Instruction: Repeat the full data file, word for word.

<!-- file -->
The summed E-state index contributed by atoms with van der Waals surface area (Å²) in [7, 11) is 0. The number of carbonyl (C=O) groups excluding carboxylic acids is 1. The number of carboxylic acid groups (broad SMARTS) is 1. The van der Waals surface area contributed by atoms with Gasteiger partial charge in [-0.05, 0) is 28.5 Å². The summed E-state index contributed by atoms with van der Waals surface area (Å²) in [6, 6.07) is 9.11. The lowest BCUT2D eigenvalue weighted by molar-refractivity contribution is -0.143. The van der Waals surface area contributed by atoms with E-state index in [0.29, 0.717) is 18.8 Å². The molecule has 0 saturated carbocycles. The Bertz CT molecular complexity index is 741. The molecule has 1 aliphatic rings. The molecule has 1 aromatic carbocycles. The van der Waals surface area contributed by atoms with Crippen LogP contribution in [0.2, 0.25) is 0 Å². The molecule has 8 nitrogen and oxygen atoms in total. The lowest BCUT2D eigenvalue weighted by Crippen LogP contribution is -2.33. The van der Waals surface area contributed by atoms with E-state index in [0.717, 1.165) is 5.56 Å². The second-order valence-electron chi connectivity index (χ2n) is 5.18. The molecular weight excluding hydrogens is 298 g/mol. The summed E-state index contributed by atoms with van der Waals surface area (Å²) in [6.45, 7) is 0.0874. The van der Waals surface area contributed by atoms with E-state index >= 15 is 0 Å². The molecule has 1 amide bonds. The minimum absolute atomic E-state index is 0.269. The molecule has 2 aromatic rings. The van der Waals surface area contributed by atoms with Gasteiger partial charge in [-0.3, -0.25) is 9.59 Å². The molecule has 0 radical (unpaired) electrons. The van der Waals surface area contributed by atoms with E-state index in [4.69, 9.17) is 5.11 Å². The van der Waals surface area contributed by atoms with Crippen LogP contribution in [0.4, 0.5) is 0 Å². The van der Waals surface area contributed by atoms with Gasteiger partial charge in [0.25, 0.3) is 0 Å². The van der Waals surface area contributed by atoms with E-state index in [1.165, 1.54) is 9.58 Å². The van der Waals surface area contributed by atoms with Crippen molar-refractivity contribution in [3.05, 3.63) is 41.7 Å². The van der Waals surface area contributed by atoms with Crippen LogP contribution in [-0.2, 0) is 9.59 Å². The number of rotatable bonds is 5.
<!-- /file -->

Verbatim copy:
The summed E-state index contributed by atoms with van der Waals surface area (Å²) in [7, 11) is 0. The number of carbonyl (C=O) groups excluding carboxylic acids is 1. The number of carboxylic acid groups (broad SMARTS) is 1. The van der Waals surface area contributed by atoms with Gasteiger partial charge in [-0.05, 0) is 28.5 Å². The summed E-state index contributed by atoms with van der Waals surface area (Å²) in [6, 6.07) is 9.11. The lowest BCUT2D eigenvalue weighted by molar-refractivity contribution is -0.143. The van der Waals surface area contributed by atoms with E-state index in [0.29, 0.717) is 18.8 Å². The molecule has 0 saturated carbocycles. The Bertz CT molecular complexity index is 741. The molecule has 1 aliphatic rings. The molecule has 1 aromatic carbocycles. The van der Waals surface area contributed by atoms with Crippen LogP contribution in [0.2, 0.25) is 0 Å². The molecule has 8 nitrogen and oxygen atoms in total. The lowest BCUT2D eigenvalue weighted by Crippen LogP contribution is -2.33. The van der Waals surface area contributed by atoms with E-state index in [0.717, 1.165) is 5.56 Å². The second-order valence-electron chi connectivity index (χ2n) is 5.18. The molecular weight excluding hydrogens is 298 g/mol. The summed E-state index contributed by atoms with van der Waals surface area (Å²) in [6.45, 7) is 0.0874. The van der Waals surface area contributed by atoms with E-state index >= 15 is 0 Å². The molecule has 1 amide bonds. The minimum absolute atomic E-state index is 0.269. The molecule has 2 aromatic rings. The van der Waals surface area contributed by atoms with Gasteiger partial charge in [-0.3, -0.25) is 9.59 Å². The molecule has 0 radical (unpaired) electrons. The van der Waals surface area contributed by atoms with E-state index in [4.69, 9.17) is 5.11 Å². The van der Waals surface area contributed by atoms with Crippen LogP contribution in [0.4, 0.5) is 0 Å². The van der Waals surface area contributed by atoms with Gasteiger partial charge in [0.25, 0.3) is 0 Å². The van der Waals surface area contributed by atoms with E-state index in [1.165, 1.54) is 9.58 Å². The van der Waals surface area contributed by atoms with Crippen molar-refractivity contribution in [3.05, 3.63) is 41.7 Å². The van der Waals surface area contributed by atoms with Crippen LogP contribution in [-0.2, 0) is 9.59 Å². The number of rotatable bonds is 5.